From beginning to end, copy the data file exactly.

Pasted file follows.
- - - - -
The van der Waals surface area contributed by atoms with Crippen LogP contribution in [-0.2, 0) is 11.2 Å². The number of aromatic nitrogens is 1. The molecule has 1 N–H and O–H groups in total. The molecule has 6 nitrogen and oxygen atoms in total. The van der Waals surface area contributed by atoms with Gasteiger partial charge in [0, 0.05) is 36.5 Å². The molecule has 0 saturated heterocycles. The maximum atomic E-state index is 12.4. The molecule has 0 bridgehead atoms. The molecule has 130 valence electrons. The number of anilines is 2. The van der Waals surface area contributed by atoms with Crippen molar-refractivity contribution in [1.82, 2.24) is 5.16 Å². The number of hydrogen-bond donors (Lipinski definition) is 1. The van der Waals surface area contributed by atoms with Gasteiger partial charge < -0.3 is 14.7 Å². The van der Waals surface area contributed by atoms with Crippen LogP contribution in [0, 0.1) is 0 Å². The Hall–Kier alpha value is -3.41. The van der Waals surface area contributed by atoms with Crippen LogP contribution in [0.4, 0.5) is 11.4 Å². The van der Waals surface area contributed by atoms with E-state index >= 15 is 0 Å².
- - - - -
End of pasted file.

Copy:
The van der Waals surface area contributed by atoms with Crippen LogP contribution in [-0.2, 0) is 11.2 Å². The number of aromatic nitrogens is 1. The molecule has 1 N–H and O–H groups in total. The molecule has 6 nitrogen and oxygen atoms in total. The van der Waals surface area contributed by atoms with Gasteiger partial charge in [0, 0.05) is 36.5 Å². The molecule has 0 saturated heterocycles. The maximum atomic E-state index is 12.4. The molecule has 0 bridgehead atoms. The molecule has 130 valence electrons. The number of anilines is 2. The van der Waals surface area contributed by atoms with Crippen molar-refractivity contribution in [1.82, 2.24) is 5.16 Å². The number of hydrogen-bond donors (Lipinski definition) is 1. The van der Waals surface area contributed by atoms with Gasteiger partial charge < -0.3 is 14.7 Å². The van der Waals surface area contributed by atoms with Crippen LogP contribution in [0, 0.1) is 0 Å². The Hall–Kier alpha value is -3.41. The van der Waals surface area contributed by atoms with Crippen LogP contribution in [0.4, 0.5) is 11.4 Å². The van der Waals surface area contributed by atoms with E-state index >= 15 is 0 Å².